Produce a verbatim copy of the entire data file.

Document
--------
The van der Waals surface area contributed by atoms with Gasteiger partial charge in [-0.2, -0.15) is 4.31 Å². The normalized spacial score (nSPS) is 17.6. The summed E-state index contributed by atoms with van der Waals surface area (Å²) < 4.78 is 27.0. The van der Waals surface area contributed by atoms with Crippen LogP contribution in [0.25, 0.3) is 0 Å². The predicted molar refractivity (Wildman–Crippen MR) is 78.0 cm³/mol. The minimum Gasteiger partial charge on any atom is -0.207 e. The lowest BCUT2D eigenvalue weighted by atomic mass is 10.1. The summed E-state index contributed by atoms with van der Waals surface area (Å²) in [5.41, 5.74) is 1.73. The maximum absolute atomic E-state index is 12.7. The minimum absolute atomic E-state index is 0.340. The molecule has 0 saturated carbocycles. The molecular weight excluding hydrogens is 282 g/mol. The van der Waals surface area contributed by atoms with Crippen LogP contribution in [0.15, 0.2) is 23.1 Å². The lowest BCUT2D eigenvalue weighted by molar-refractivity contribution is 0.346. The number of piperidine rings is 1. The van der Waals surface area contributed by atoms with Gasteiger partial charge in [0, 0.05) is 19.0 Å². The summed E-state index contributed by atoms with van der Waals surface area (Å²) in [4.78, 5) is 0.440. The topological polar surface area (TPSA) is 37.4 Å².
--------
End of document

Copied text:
The van der Waals surface area contributed by atoms with Gasteiger partial charge in [-0.2, -0.15) is 4.31 Å². The normalized spacial score (nSPS) is 17.6. The summed E-state index contributed by atoms with van der Waals surface area (Å²) < 4.78 is 27.0. The van der Waals surface area contributed by atoms with Crippen LogP contribution in [0.25, 0.3) is 0 Å². The predicted molar refractivity (Wildman–Crippen MR) is 78.0 cm³/mol. The minimum Gasteiger partial charge on any atom is -0.207 e. The lowest BCUT2D eigenvalue weighted by atomic mass is 10.1. The summed E-state index contributed by atoms with van der Waals surface area (Å²) in [5.41, 5.74) is 1.73. The maximum absolute atomic E-state index is 12.7. The minimum absolute atomic E-state index is 0.340. The molecule has 0 saturated carbocycles. The molecular weight excluding hydrogens is 282 g/mol. The van der Waals surface area contributed by atoms with Crippen LogP contribution in [0.15, 0.2) is 23.1 Å². The lowest BCUT2D eigenvalue weighted by molar-refractivity contribution is 0.346. The number of piperidine rings is 1. The van der Waals surface area contributed by atoms with Gasteiger partial charge in [0, 0.05) is 19.0 Å². The summed E-state index contributed by atoms with van der Waals surface area (Å²) in [4.78, 5) is 0.440. The topological polar surface area (TPSA) is 37.4 Å².